Shathya, Śāṭhya: 14 definitions

Introduction:

Shathya means something in Buddhism, Pali, Hinduism, Sanskrit, Marathi. If you want to know the exact meaning, history, etymology or English translation of this term then check out the descriptions on this page. Add your comment or reference to a book if you want to contribute to this summary article.

The Sanskrit term Śāṭhya can be transliterated into English as Sathya or Shathya, using the IAST transliteration scheme (?).

In Hinduism

Jyotisha (astronomy and astrology)

Source: Wisdom Library: Brihat Samhita by Varahamihira

Śāṭhya (शाठ्य) refers to “cheating”, according to the Bṛhatsaṃhitā (chapter 15) (“On the nakṣatras—‘asterisms’”), an encyclopedic Sanskrit work written by Varāhamihira mainly focusing on the science of ancient Indian astronomy astronomy (Jyotiṣa).—Accordingly, “[...] Those who are born on the lunar day of Mṛgaśirṣa will delight or deal in perfumes, dress, pearls, flowers, fruits, precious stones, wild beasts, birds and deer; will be Somayajis or singers; will be lascivious; will be good writers or painters. Those who are born on the lunar day of Ārdrā will delight in killing, torturing, lying, in adultery, thieving, cheating (śāṭhya) and tale-bearing; will deal in pod-grains, black magic, sorcery and exorcism. [...]”.

Jyotisha book cover
context information

Jyotisha (ज्योतिष, jyotiṣa or jyotish) refers to ‘astronomy’ or “Vedic astrology” and represents the fifth of the six Vedangas (additional sciences to be studied along with the Vedas). Jyotisha concerns itself with the study and prediction of the movements of celestial bodies, in order to calculate the auspicious time for rituals and ceremonies.

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Shaktism (Shakta philosophy)

Source: Google Books: Manthanabhairavatantram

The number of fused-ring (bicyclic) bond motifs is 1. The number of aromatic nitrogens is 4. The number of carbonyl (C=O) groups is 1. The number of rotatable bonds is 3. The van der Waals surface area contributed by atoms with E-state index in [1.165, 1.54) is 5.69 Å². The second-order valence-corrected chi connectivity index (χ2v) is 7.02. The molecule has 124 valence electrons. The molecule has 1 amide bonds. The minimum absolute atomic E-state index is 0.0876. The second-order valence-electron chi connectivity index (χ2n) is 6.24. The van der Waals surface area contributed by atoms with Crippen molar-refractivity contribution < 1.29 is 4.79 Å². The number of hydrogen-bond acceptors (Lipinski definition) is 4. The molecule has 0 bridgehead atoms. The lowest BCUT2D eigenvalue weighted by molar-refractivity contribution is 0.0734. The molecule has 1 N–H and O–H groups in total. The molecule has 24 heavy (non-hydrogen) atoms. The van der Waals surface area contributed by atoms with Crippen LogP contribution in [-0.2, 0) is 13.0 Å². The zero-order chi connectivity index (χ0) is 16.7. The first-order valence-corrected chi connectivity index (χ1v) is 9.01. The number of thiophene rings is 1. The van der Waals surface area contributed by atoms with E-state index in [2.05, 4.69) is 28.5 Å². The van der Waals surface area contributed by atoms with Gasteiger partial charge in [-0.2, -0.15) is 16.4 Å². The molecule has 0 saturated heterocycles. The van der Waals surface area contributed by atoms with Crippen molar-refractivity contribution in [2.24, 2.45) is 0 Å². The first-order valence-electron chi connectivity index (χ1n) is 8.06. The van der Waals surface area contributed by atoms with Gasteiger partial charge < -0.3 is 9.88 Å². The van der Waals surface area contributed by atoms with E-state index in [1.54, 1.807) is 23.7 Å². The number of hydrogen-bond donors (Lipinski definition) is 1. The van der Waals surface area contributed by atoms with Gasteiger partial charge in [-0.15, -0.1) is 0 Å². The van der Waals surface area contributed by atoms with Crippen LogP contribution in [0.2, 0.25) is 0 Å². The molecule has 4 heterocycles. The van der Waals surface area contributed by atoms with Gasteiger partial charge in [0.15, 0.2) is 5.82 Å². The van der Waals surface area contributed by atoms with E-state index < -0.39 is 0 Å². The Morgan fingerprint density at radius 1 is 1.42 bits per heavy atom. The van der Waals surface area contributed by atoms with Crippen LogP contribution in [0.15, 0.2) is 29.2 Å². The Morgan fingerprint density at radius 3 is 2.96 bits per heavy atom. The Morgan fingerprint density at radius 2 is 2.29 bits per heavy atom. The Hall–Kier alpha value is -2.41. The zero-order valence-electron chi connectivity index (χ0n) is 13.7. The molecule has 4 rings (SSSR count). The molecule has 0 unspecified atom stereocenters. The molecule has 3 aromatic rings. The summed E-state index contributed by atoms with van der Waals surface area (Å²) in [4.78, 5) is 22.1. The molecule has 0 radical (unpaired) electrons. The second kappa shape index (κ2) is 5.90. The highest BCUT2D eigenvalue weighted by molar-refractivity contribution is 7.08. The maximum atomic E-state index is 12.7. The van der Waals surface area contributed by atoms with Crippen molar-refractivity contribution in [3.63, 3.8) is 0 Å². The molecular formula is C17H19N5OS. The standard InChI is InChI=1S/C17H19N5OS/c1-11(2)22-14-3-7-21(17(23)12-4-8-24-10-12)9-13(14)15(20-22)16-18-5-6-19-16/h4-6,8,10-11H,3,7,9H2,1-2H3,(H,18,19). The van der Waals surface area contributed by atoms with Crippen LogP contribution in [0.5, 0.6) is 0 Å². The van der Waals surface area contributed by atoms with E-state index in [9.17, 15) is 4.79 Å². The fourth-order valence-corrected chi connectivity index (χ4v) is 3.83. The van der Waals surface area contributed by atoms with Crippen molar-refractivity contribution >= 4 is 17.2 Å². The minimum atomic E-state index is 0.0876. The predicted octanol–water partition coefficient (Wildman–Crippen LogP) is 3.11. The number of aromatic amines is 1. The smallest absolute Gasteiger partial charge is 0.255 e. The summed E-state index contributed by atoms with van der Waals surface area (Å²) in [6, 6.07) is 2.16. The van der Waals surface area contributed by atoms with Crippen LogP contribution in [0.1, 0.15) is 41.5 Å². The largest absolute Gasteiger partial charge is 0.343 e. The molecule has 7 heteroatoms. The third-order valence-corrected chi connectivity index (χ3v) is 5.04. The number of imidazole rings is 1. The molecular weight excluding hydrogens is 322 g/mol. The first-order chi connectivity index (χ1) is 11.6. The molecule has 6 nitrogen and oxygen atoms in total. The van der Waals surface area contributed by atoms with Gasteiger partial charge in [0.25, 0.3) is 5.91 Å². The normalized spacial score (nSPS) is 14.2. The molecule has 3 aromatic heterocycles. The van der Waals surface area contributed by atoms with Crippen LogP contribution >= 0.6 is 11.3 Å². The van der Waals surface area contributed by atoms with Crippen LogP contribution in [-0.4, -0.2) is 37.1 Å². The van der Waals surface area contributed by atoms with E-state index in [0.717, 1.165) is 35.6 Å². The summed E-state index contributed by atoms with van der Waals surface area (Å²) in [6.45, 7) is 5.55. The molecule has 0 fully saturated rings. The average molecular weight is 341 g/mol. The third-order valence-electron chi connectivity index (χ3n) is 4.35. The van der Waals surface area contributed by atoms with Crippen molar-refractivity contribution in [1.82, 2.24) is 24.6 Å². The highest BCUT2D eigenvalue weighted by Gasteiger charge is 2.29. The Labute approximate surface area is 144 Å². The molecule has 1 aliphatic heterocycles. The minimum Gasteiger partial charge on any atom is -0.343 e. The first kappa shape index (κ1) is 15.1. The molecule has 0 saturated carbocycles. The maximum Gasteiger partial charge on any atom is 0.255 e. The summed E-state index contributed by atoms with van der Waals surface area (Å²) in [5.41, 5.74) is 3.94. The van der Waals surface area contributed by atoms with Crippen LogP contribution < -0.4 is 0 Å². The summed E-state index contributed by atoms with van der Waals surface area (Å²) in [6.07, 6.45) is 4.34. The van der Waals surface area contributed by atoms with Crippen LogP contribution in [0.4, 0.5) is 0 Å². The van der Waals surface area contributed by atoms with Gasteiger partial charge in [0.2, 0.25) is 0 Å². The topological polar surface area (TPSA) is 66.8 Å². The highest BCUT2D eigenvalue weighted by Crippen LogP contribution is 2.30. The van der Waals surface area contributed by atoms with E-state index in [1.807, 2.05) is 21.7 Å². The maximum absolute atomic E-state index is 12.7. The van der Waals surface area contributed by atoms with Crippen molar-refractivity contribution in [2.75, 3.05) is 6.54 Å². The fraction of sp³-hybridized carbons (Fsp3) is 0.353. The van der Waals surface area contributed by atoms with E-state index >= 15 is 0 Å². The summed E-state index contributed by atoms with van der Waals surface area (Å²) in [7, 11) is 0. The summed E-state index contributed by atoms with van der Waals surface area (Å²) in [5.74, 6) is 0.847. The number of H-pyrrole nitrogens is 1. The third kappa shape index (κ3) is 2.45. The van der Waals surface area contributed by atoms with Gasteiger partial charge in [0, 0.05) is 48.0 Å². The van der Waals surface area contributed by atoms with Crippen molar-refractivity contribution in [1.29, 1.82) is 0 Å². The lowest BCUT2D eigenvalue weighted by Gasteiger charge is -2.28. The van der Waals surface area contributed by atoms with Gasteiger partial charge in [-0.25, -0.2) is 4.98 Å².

Śāṭhya (शाठ्य) refers to “cheat (one’s teacher)”, according to the Kubjikāmata-tantra, the earliest popular and most authoritative Tantra of the Kubjikā cult.—Accordingly, “He should not protect (his) body (at the expense of his spiritual discipline). He should not cheat (śāṭhya) his teacher, nor should he ever ignore the tasks he should do whether he has (expressly) been told to do them or not. The disciple who is deceitful and whose nature is wicked, one who expounds false (views to others) and, like a prostitute, hides his intentions and is not sincere is destroyed. The foolish one who, like a pimp, is two-faced and (whose selfish) intention (constantly changes) this way and that, is destroyed”.

Shaktism book cover
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Shakta (शाक्त, śākta) or Shaktism (śāktism) represents a tradition of Hinduism where the Goddess (Devi) is revered and worshipped. Shakta literature includes a range of scriptures, including various Agamas and Tantras, although its roots may be traced back to the Vedas.

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In Buddhism

Mahayana (major branch of Buddhism)

Source: academia.edu: A Study and Translation of the Gaganagañjaparipṛcchā

Śāṭhya (शाठ्य) refers to “guile” (Cf. Māyā—‘deception’), according to the Gaganagañjaparipṛcchā: the eighth chapter of the Mahāsaṃnipāta (a collection of Mahāyāna Buddhist Sūtras).—Accordingly, “Through these ten immeasurables (apramāṇa), son of good family, the Bodhisattva completes the accumulations of merit (puṇya-saṃbhāra). What are these ten? [...] (8) completion of the immeasurable enjoyment of the circle of hair between the eyebrows by accumulating endless offerings; (9) completion of the immeasurable, invisible crown of the head by serving teachers (guru) with endless homage and conquering pride; (10) completion of the immeasurable unfailing courage (amogha-vikrānti) by adequately grasping (pradakṣiṇa-graha) the coming and going without deception or guile (māyā-śāṭhya). [...]”.

Mahayana book cover
context information

Mahayana (महायान, mahāyāna) is a major branch of Buddhism focusing on the path of a Bodhisattva (spiritual aspirants/ enlightened beings). Extant literature is vast and primarely composed in the Sanskrit language. There are many sūtras of which some of the earliest are the various Prajñāpāramitā sūtras.